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About city Gallery Where to stay

Situated on both sides of the River Nile, near its estuary, Cairo is the largest city in Egypt and all of North Africa. Cairo is noisy, chaotic, completely unpredictable and full of true stories.

Cairo is the long-term capital of Egypt, which is currently home to nearly 8 million people (or 25 million, counting together with the suburbs). Since the population density per square kilometre here is one of the highest in the world, the city is teeming with buildings, people and cars. Many travel guides like to compare it to a bee hive.

Cairo traffic jam
Photo taken by 123rf.com.  Cairo traffic jam

Cairo has been inhabited for more than 6,000 years, and has always been an important place for many of Egypt’s civilizations. The locals tend to identify Cairo with Egypt itself – to them, Cairo is Egypt, and vice versa. They’re both frequently referred to as Misr, an Arabic name for Egypt, thereby emphasising Cairo’s importance to the country.

The city has also become an important transport node. It has well-developed metallurgy, automobile, textile and chemistry industries. Metal and leather goods are wide-spread here. The city has several metro lines, four universities, an academy, the Institute of Egypt, and 10 museums. Cairo is a mix of both Western and Eastern cultures where the old meets the new. However, the city is also rife with social and economic problems, large shanty towns, and an incomplete infrastructure.

Cairo old town
Photo taken by 123rf.com.  Cairo old town

Since Cairo lacks space for growth, it’s not unusual to see a modern computer equipment store right next to a district with clay houses and goats roaming the premises and water being pumped from a faucet outside. That’s especially prevalent downtown, near the river.

Despite that, the city’s impressive architecture enchants with its variety. We recommend you visit the Mosque of Ibn Tulun (4th century AD), the Al-Azhar Mosque (10th century AD), the city gates (11th century AD), the Cairo Citadel (12th century AD), the Mosque-Madrassa of Sultan Hassan (14th century AD) and the Mamluk Mausoleum (15-16th century AD).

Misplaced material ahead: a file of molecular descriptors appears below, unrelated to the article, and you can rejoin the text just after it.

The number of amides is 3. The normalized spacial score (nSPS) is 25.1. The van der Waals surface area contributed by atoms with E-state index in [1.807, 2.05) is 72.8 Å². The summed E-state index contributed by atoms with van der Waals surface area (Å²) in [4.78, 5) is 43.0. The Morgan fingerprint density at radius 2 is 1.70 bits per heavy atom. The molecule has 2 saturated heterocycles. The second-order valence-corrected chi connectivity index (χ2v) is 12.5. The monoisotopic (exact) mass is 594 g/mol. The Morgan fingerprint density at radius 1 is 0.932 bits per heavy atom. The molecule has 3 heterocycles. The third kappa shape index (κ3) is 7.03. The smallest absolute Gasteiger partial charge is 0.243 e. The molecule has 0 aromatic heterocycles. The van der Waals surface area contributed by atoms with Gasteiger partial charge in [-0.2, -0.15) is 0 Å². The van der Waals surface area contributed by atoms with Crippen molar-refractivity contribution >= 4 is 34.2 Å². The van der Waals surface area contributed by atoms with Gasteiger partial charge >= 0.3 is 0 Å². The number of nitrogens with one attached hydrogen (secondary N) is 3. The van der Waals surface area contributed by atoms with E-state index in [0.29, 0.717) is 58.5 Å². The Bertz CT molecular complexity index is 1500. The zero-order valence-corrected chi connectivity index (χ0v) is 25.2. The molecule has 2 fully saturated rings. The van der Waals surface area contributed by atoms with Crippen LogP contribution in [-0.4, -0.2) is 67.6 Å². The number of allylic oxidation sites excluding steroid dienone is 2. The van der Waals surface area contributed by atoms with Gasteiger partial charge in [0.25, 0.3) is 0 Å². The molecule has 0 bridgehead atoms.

The city is also home to such diverse things as medieval alleys, pyramids and small 19th century cafés. Quite surprisingly, none of these places feel like museums – all of them are integral to contemporary Cairo.

The Western bank of the Nile is not quite as significant to historians, and significantly less populated than its Eastern cousin. Lined up North to South you’ll find the districts of Mohadiseen, Agouza, Goqqi and Giza. The latter is the largest of the four, stretching westwards for around 20 km. The district is traversed by a straight road that leads directly to the Great Pyramids. The famous World Wonder is now surrounded by city buildings and urban hubbub.

Pyramid of Giza in Egypt
Photo taken by 123rf.com.  Pyramid of Giza in Egypt

Midan Tahrir is the very centre of Cairo. The Old Town is located northeast from it. It’s a noisy and busy commercial district that’s home to most of the city’s cheap catering establishments and hotels. Midan Ramses, home to the main railway station, is located in the northernmost spot of the Old Town. Behind it you’ll find the working class districts like the Shubra.

Cairo’s Islamic part is located east from the city centre. Situated at the heart of the district you’ll find the great market of Khan Al-Khalili, which you absolutely have to visit. The winding streets of the Garden City – the embassy district – stretches southwards from the Midan Tahrir. Shantytowns begin right after it and comprise the Old Cairo. Coptic Cairo is also nearby.

Visiting all the attractions of Cairo would take more than just a few days. Big traffic jams, large crowds of people and urban noise make navigation more difficult, and the size of Cairo is at first more intimidating than amazing. However, Cairo is the real gate to Africa, situated near the estuary of the world’s longest river.

Where to stay

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